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An appropriate medical kit should be durable, padded, weatherproof, and easy to carry.1

If you carry medications, include a weatherproof/laminated drug-treatment card for each medication, since a wide variety of practitioners may end up using the same kit. These cards should include: (a) correct pediatric and adult doses for specific conditions, (b) information on how to reconstitute (if a powder) and administer the medication, and (c) contraindications and adverse effects.

A "one-man mobile forward clinic" consists of a clinician carrying a backpack with a complete basic life support kit and simple surgical instruments. "In skilled hands and with support from the local population, the one-man mobile forward clinic may handle close to 80% of all casualties."2

Dr. Matthew Lewin, who equips scientific teams for remote expeditions, suggests that some of the basics for any kit are: ear plugs, nail clippers, superglue (small wounds), suture stapler (larger wounds), thermometer (to determine if there really is a fever), duct tape (lots of uses), condoms (no need for pregnancy or STDs in the field), pregnancy tests (to know if care must be modified), zip ties (to prevent tampering with the kit, but still allow it to be opened quickly), adrenaline (envenomations and allergic reactions), and antibiotics. For any other medications, use pills rather than capsules, which may crack in an arid environment; even better are vacuum-sealed medications. What he does not include are venom suction extractors (worthless), rehydration salts (use salt and sugar), or unnecessary narcotics (potential for abuse is great).3

The most common situation in which health care professionals may need to provide medical treatment with few resources is while driving. I believe that all advanced health care professionals should carry medical supplies in their vehicle. Not to do so is more than irresponsible: it is a repudiation of the healer's moral codes. (I believe it's unacceptable to hide behind any fear of liability. If your services are gratis and you have no preexisting requirement to intervene, at least in the United States, you are completely protected from liability.)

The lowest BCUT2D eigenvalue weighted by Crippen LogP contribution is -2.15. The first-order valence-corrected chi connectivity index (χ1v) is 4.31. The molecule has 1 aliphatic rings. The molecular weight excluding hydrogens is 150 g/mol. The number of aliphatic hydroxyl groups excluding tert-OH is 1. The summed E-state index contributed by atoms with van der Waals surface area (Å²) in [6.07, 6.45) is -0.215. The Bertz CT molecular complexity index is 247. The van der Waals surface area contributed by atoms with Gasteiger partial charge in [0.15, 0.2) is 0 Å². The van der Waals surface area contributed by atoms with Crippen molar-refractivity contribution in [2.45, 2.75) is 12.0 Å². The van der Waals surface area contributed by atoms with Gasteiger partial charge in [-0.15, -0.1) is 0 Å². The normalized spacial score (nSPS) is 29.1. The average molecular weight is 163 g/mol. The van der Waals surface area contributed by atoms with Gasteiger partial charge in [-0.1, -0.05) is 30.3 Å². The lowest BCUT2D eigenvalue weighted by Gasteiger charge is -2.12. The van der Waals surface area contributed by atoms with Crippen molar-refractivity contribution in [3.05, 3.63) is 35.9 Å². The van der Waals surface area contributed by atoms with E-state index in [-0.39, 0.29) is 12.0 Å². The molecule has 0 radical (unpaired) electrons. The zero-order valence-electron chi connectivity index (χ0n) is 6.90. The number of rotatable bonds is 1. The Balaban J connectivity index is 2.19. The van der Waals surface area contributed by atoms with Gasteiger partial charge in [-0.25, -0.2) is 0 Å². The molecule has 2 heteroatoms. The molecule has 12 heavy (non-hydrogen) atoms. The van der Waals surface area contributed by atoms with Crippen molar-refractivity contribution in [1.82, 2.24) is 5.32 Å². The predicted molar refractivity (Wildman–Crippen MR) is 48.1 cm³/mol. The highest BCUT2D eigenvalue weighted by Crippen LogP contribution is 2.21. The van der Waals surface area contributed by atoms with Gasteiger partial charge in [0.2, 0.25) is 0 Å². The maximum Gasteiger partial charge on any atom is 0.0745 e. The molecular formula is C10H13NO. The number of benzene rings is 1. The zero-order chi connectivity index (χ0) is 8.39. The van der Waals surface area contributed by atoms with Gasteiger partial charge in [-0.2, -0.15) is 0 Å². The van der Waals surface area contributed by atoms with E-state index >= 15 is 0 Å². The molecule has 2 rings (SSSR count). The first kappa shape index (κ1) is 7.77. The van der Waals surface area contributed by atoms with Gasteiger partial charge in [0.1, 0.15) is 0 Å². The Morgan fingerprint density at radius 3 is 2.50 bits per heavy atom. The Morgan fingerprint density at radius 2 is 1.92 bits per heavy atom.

I follow two rules as to when to stop and ask if help is needed. I stop when (a) people seem to be in distress and no one else seems to be helping or (b) prehospital personnel seem to need help. (A clue to this is when one or more of them is kneeling next to a patient.) I have intubated, performed cricothyrotomies, put in chest tubes, and done other advanced procedures at the roadside over the years. If you don't have these skills, that is no problem. Use what you know, the equipment you carry, and lots of improvisation. It will be appreciated.

The equipment you should carry depends, in part, on the skills and knowledge you have. However, in lifesaving situations, you do not want to be missing key equipment that you may need. Note that this ...

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